World Video | Defence | Foreign Affairs | Natural Events | Trade | NZ in World News | NZ National News Video | NZ Regional News | Search

 

Int Criminal Court Opens Investigation Into Darfur

INTERNATIONAL CRIMINAL COURT OPENS INVESTIGATION INTO DARFUR

New York, Jun 6 2005 1:00PM

The Chief Prosecutor of the International Criminal Court (ICC) has decided to open an investigation into the situation in Darfur, Sudan, following the United Nations Security Council’s referral of 51 names of people blamed for war crimes in the conflict between the Khartoum Government, allied militia and rebels in the region.

In a press release, ICC Prosecutor, Luis Moreno-Ocampo, said that he concluded that the statutory requirements for initiating an investigation were satisfied after analyzing thousands of documents and interviewing over 50 independent experts.

He adds that the investigation will be impartial and independent, and will focus on the individuals who bear the greatest responsibility for crimes committee in Darfur.

In February, a UN inquiry into whether genocide occurred in Darfur – a region located on Sudan's western flank and about the size of France -- found the Government responsible for crimes under international law and strongly recommended referring the dossier to the ICC.

The probe also found credible evidence that rebel forces were responsible for possible war crimes, including murder of civilians and pillage. The Security Council referred the matter to the ICC on 31 March 2005.

Mr. Moreno-Ocampo called on all partners to provide his office with the information, evidence and practical support needed to carry out his mandate.

“The investigation will require sustained cooperation from national and international authorities,” Mr. Moreno-Ocampo said in the press release.

“It will form part of a collective effot, complementing African Union and other initiatives to end the violence in Darfur and to promote justice.” Fighting in Darfur, flared in early 2003 after rebels took up arms, partly in protest over the distribution of resources. The UN says some 180,000 people have died as a result of the conflict, while another 1.8 million have been forced from their homes, including about 200,000 who fled across the border to neighbouring Chad.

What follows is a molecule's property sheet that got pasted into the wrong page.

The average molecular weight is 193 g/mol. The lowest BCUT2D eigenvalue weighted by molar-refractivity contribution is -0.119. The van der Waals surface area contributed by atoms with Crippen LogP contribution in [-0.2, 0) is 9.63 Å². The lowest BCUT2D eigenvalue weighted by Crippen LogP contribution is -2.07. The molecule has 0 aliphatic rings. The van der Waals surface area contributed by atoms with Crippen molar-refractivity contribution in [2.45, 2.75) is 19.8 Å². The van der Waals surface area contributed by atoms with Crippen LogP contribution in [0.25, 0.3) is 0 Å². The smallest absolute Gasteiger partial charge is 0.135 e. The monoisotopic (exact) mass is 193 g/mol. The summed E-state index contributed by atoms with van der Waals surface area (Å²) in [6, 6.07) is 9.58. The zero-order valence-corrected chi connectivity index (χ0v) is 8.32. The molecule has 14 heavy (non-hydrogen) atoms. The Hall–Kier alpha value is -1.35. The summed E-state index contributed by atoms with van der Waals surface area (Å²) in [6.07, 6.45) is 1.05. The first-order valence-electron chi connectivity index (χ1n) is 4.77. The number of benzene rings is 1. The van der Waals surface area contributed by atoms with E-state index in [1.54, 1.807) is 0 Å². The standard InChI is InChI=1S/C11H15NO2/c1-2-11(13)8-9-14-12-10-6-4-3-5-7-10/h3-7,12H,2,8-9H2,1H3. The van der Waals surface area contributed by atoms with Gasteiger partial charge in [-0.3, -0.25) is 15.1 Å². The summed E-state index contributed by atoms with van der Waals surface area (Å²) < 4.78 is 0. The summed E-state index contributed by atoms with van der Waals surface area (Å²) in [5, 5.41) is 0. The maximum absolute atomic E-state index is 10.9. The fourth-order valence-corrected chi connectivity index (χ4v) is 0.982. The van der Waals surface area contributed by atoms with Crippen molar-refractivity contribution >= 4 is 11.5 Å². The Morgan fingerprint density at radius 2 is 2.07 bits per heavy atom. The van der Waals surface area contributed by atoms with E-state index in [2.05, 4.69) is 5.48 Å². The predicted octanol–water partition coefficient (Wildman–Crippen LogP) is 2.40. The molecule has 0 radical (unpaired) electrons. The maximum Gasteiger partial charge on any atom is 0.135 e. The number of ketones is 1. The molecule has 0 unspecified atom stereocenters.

2005-06-06 00:00:00.000

© Scoop Media

 
 
 
World Headlines

 

Gordon Campbell: Is This Guy The World’s Most Dangerous Thirtysomething?

Saudi Arabia has long been regarded as a pillar of stability in the Middle East, and is the essential caterer to the West’s fossil fuel needs. It is also the country that gave us Osama Bin Laden, al Qaeda, and 15 of the 19 terrorists who carried out the 9/11 attacks... More>>

ALSO:

Non-Binding Postal Vote: Australia Says Yes To Same Sex Marriage

Binoy Kampmark: Out of 150 federal seats, 133 registered affirmative totals in returning their response to the question “Should the law be changed to allow same-sex couples to marry?”. More>>

ALSO:

Bonn Climate Change Conference: Protecting Health In Small Island States

The vision is that, by 2030, all Small Island Developing States will have health systems that are resilient to climate change and countries around the world will be reducing their carbon emissions both to protect the most vulnerable from climate risks and deliver large health benefits in carbon-emitting countries. More>>

ALSO:

Camp Shut Down: Refugees Must Be Rescued From Manus

On 31st October 2017, the detention centre on Manus Island in which the Australian Government has been holding more than 700 refugees was closed, leaving those living there in a desperate situation. More>>

ALSO:

EARLIER:

Rohingya Muslims Massacred: Restrictions On Aid Put 1000s At Risk

Amnesty: The Myanmar authorities’ restrictions on international aid in Rakhine state is putting tens of thousands of lives at risk in a region where mainly Rohingya people are already suffering horrific abuses from a disproportionate military campaign. More>>

ALSO:

 
 
 
 
 
 
  • Pacific.Scoop
  • Cafe Pacific
  • PMC